A PSA of ≥ 1 likely indicates an unhealthy prostate. It’s obvious that the lower the PSA, the lower the risk of prostate cancer. Anything you can do to lower your PSA level will likely reduce your risk of eventually getting prostate cancer.

Keep track of your PSA level for your own records. The risk is too high if you do not! If your PSA is between 1.0-4 ng/ml, there is a 20-30% chance prostate cancer exists. Likewise, if your PSA is between 4.1-10 ng/ml, there is a 20-30% chance that prostate cancer is present. Given this data, the healthiest number for you is a PSA of less than one; remembering that prostate cancer has been reported with a PSA of less than one, as well, but the odds of not having cancer with such a low number are in your favor.

Have your PSA and digital rectal examination performed regularly, usually at least every year for men 30-35 or older. Men at greater than average risk for prostate cancer, such as Blacks and men with a positive family history of prostate cancer should be checked yearly starting at age 30. Men with known elevations in their PSA levels and those with inconclusive or “suspicious” previous biopsies may need to be checked more often. (Figure 5)

Don’t be afraid to ask questions of your physician or get a second opinion about your prostate health. A true professional will take the time to answer your questions and be open to suggestions about alternative therapies as well as be willing to follow you clinically.

Research from the American Association of Cancer Research (AACR) and others indicate the link between prostatitis and prostate cancer is real! Practically all men with prostatitis will eventually get prostate cancer (if we live long enough) as the diseases are commonly found together. Remember, understanding prostatitis is your best first step to helping yourself.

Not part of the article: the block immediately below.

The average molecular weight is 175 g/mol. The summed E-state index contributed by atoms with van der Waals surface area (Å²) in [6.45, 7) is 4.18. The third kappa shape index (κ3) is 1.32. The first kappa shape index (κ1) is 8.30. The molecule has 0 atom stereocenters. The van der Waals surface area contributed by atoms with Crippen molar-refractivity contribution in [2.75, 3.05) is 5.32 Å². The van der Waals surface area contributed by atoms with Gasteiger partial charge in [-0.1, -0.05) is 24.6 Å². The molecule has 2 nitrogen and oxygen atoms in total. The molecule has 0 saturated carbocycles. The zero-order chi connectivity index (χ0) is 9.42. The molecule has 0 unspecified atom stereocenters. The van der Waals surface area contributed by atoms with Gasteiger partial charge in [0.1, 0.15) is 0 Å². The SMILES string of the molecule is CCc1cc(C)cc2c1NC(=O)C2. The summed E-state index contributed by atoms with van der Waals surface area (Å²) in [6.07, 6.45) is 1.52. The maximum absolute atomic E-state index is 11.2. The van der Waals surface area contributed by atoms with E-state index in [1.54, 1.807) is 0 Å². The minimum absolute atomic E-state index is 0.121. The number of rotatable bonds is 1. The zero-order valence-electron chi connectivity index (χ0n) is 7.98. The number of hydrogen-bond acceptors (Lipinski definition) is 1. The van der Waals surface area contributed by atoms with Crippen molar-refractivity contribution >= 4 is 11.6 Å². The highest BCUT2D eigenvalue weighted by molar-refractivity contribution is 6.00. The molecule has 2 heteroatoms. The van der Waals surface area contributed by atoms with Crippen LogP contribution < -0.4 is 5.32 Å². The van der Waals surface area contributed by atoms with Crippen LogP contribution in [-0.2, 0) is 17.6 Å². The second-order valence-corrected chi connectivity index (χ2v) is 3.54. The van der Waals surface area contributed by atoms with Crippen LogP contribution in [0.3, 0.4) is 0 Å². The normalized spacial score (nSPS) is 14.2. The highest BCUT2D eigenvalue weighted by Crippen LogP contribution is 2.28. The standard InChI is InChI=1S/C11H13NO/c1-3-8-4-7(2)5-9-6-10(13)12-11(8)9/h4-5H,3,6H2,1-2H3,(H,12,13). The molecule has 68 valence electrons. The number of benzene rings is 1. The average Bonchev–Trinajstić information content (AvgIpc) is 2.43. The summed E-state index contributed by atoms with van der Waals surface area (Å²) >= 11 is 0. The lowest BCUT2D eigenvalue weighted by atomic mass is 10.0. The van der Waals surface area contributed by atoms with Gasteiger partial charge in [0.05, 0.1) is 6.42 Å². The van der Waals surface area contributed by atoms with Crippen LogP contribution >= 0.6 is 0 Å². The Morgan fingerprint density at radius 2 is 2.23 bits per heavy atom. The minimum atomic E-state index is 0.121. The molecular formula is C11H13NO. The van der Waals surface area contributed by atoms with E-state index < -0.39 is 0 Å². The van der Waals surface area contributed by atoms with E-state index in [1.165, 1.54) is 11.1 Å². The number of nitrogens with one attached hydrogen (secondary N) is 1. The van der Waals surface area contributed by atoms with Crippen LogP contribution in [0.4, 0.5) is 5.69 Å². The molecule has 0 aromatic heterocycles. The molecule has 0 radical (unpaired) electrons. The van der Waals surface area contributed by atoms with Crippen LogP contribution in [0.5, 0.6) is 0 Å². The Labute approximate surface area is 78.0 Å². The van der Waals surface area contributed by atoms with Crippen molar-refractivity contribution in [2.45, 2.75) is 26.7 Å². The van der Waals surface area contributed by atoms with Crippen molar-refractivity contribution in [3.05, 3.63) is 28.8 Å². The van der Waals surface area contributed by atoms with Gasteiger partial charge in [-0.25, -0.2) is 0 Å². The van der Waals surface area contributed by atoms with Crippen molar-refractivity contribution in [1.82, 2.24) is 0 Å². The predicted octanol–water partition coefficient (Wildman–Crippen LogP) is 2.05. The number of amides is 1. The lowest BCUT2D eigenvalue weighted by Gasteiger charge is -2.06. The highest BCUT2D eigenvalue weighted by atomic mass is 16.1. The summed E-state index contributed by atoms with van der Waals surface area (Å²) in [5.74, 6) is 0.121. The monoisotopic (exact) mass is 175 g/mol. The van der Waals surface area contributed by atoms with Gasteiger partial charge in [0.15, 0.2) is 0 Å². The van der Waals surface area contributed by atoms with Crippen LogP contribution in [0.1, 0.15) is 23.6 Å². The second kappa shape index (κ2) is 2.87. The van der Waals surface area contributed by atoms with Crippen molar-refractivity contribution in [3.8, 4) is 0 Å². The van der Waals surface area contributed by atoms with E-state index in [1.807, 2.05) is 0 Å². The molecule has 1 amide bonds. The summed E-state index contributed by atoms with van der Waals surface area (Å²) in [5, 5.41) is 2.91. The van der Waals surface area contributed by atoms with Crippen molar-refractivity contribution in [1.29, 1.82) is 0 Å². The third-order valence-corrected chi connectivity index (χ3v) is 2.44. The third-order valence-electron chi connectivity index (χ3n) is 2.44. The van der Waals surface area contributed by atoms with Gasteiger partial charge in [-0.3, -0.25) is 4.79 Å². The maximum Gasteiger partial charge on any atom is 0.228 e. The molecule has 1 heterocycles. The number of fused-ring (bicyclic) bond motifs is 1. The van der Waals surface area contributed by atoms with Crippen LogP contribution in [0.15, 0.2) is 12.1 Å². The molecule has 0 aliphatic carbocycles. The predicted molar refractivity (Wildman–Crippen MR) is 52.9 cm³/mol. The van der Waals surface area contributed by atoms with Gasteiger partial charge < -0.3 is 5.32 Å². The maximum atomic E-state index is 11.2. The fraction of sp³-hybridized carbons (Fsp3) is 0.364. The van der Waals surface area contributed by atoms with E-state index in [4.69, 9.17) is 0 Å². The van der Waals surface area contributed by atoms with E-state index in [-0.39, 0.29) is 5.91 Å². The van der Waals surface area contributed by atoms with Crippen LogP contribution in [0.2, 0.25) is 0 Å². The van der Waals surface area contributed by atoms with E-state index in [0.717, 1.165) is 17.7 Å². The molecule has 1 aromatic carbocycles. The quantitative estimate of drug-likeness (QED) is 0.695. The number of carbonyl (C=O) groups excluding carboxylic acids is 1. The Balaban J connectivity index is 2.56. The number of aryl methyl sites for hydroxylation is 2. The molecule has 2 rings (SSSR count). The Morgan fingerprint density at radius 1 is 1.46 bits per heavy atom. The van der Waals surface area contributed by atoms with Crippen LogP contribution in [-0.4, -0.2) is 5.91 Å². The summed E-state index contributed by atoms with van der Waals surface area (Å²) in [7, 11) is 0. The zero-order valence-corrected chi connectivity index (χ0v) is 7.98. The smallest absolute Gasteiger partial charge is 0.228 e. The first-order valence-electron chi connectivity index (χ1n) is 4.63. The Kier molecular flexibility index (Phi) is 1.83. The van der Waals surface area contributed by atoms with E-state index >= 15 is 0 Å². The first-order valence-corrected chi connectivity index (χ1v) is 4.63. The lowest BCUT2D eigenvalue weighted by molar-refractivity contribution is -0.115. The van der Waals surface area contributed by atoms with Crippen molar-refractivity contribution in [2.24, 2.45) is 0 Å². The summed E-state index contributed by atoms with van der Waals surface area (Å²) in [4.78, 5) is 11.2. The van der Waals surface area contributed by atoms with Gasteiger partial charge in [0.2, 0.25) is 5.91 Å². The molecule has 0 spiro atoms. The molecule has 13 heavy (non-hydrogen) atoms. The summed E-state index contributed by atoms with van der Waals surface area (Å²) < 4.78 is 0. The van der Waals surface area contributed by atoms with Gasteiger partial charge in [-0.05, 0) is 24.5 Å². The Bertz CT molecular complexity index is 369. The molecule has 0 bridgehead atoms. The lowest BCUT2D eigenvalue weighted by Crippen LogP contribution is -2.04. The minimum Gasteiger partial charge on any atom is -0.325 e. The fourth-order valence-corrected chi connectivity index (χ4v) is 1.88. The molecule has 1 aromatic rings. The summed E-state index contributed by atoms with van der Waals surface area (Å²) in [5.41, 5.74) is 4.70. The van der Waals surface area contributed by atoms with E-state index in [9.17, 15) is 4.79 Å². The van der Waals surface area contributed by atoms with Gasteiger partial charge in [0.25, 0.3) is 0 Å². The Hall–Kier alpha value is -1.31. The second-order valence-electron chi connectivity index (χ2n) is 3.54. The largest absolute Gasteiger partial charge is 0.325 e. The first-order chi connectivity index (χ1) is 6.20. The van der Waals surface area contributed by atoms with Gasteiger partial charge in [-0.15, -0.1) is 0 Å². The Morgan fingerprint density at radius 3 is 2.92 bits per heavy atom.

Learn all you can about prostatitis and treat it as aggressively and effectively as possible. Peenuts® may be your best first opportunity to establish and/or maintain prostate health and may delay or even prevent the development of prostate cancer. Validation will be identified by any combination of biologic disease marker improvement, as determined by a decrease in PSA, a decrease in EPS and/or a decrease in Urinary Symptoms.

Be aware that your physician may not be an expert on the treatment of prostatitis. Ask him about the various validated diagnostic tests and therapies available and which ones are appropriate for you.

For more information on Peenuts® and other nutritional products for the prostate, call Preferred Health Resources at 1-888-733-6887 or log onto the Peenuts® website at Also, check out the National Institutes of Health (NIH) Website ( for more general information on prostatitis and prostate cancer research.



By Stephen W. Leslie, MD FACS (Urologist)

The widespread incidence of prostatitis is well known to urologists and other doctors, but its association with prostate cancer has previously been considered incidental. In this article, Dr. Wheeler has suggested that prostatitis may actually cause prostate cancer based on evidence supportive of inflammation leading to cancer consistent with a number of other organ cancers, the research of the American Association of Cancer Research, David Bostwick and others. While the association alone between these two conditions may fall short of being considered definitive, it is certainly plausible and deserves more study. Even a limited causative link between prostatitis and prostate cancer would cause a dramatic change in our attitude and approach to prostatitis.